CP: You have kids, you have family – that’s already such a busy life. And you’re bringing other people into that life by doing international student ministry. What compelled you to go from living a “normal” life to making international students a part of your life?
Kelly: There are three things that really compelled the trajectory of my marriage and our family:
#1: The Bible and what God has said
There are several verses. The first is the Great Commission, where Jesus tells us all authority in heaven and earth has been given to him, and we are to go and make disciples – not converts – but disciples of every nation, baptizing them in the name of the Father and the Son and the Holy Spirit, teaching them all that I have commanded you. That has been one of my life verses. The second one is similar to that, in 1 Thess. 2:7-8, Paul says that, just as a nursing mother cares for her children, he shared not only the gospel, but his life. That is what it’s got to be for us as a family. Another verse that has really impacted me is that I am not my own, I have been bought with a price. It’s not my life; it’s the Lord’s life, and he can do with me whatever he wants. Another verse is in Luke 10:2, Jesus is about to send out the 72. He says to them that the harvest is plentiful, but the workers are few, and to ask the Lord of the harvest to send out workers into the field. That means God has a harvest out there, so I want to be part of harvesting it!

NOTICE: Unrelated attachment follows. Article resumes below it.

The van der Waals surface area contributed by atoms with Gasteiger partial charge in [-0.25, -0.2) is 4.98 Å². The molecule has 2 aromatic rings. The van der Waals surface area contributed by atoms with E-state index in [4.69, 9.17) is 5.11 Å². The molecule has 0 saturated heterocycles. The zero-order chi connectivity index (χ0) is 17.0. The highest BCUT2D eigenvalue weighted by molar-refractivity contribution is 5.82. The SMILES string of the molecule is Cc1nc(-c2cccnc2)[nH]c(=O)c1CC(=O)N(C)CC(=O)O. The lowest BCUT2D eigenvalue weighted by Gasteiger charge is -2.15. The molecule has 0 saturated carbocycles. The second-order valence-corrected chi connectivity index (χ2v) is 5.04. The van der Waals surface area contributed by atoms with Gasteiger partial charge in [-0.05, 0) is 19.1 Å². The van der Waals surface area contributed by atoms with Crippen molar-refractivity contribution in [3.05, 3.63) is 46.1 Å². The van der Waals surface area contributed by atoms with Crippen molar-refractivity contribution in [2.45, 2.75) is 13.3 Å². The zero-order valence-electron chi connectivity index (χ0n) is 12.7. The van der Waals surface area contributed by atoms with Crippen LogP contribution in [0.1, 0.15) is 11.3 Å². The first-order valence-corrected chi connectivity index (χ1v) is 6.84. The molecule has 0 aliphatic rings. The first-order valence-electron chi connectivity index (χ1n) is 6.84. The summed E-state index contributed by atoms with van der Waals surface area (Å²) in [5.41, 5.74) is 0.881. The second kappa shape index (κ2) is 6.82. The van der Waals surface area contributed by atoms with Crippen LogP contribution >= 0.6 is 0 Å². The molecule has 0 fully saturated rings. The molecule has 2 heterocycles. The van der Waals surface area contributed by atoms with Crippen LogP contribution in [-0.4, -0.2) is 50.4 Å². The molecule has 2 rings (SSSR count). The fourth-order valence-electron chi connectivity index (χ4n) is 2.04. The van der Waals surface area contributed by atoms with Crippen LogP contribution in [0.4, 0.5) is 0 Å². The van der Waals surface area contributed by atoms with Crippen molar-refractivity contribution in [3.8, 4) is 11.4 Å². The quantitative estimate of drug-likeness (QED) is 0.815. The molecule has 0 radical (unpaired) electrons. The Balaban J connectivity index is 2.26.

#2: The desire not to waste our lives
The second thing that really impacted us was my husband and I were college students sitting in the big open field at the One Day 2000 conference when John Piper gave his infamous talk about not wasting your life. That radically changed our lives. We were like: “We do not want to waste our lives. We want to invest in eternity. We do not want to buy into the American dream.” Piper quoted, in that talk, a plaque they had in his kitchen growing up. It’s a quote from C.T. Studd that says: “One life, ‘twill soon be past. Only what’s done for Christ will last.” I think about that quote, I can’t even tell you how many times a week. Our life is that little dash in between when we are born and when we die. What am I living for? What do I want to account for when I am before the Creator and Maker of all things? I want to be like, “God, I want my life to be poured out before you to say that I’ve run the race and I’ve given it my all.” That John Piper talk has been the filter through which how we have spent our money, how we are raising our kids, what we are doing with our time, everything.
#3: The example of other believers
The third thing is the examples of other believers in our lives who are already doing international student ministry. Their faithful obedience spurs me on in this work. There are these families who are doing what I’m doing, but even better. It’s seeing them doing it with kids or in their 80s. As Piper and my retired pastor says, there is no retirement for Christians.
Have you considered getting involved in international student ministry? What pulls you to that type of work? What are some of the barriers to it?